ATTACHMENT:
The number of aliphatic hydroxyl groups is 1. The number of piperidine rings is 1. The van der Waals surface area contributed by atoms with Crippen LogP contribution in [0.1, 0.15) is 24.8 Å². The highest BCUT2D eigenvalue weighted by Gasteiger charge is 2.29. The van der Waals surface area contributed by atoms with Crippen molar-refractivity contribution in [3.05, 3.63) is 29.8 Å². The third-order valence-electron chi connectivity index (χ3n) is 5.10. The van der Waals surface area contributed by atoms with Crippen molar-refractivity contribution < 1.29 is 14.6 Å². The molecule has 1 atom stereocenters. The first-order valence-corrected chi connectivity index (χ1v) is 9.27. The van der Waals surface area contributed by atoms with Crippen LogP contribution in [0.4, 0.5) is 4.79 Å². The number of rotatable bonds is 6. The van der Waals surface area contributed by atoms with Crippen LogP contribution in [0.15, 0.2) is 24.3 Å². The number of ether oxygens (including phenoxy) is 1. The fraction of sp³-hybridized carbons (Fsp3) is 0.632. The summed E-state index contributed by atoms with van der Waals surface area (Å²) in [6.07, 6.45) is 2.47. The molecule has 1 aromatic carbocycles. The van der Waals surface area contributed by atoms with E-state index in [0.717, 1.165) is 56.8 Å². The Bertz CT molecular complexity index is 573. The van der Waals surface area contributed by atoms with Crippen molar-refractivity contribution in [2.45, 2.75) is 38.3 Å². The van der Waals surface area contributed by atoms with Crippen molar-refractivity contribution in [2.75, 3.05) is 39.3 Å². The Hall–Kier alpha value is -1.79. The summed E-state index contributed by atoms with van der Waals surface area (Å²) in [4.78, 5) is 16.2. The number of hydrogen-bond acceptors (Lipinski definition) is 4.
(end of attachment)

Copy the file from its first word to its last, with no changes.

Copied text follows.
The number of aliphatic hydroxyl groups is 1. The number of piperidine rings is 1. The van der Waals surface area contributed by atoms with Crippen LogP contribution in [0.1, 0.15) is 24.8 Å². The highest BCUT2D eigenvalue weighted by Gasteiger charge is 2.29. The van der Waals surface area contributed by atoms with Crippen molar-refractivity contribution in [3.05, 3.63) is 29.8 Å². The third-order valence-electron chi connectivity index (χ3n) is 5.10. The van der Waals surface area contributed by atoms with Crippen molar-refractivity contribution < 1.29 is 14.6 Å². The molecule has 1 atom stereocenters. The first-order valence-corrected chi connectivity index (χ1v) is 9.27. The van der Waals surface area contributed by atoms with Crippen LogP contribution in [0.4, 0.5) is 4.79 Å². The number of rotatable bonds is 6. The van der Waals surface area contributed by atoms with Crippen LogP contribution in [0.15, 0.2) is 24.3 Å². The number of ether oxygens (including phenoxy) is 1. The fraction of sp³-hybridized carbons (Fsp3) is 0.632. The summed E-state index contributed by atoms with van der Waals surface area (Å²) in [6.07, 6.45) is 2.47. The molecule has 1 aromatic carbocycles. The van der Waals surface area contributed by atoms with E-state index in [0.717, 1.165) is 56.8 Å². The Bertz CT molecular complexity index is 573. The van der Waals surface area contributed by atoms with Crippen molar-refractivity contribution in [2.45, 2.75) is 38.3 Å². The van der Waals surface area contributed by atoms with Crippen molar-refractivity contribution in [2.75, 3.05) is 39.3 Å². The Hall–Kier alpha value is -1.79. The summed E-state index contributed by atoms with van der Waals surface area (Å²) in [4.78, 5) is 16.2. The number of hydrogen-bond acceptors (Lipinski definition) is 4.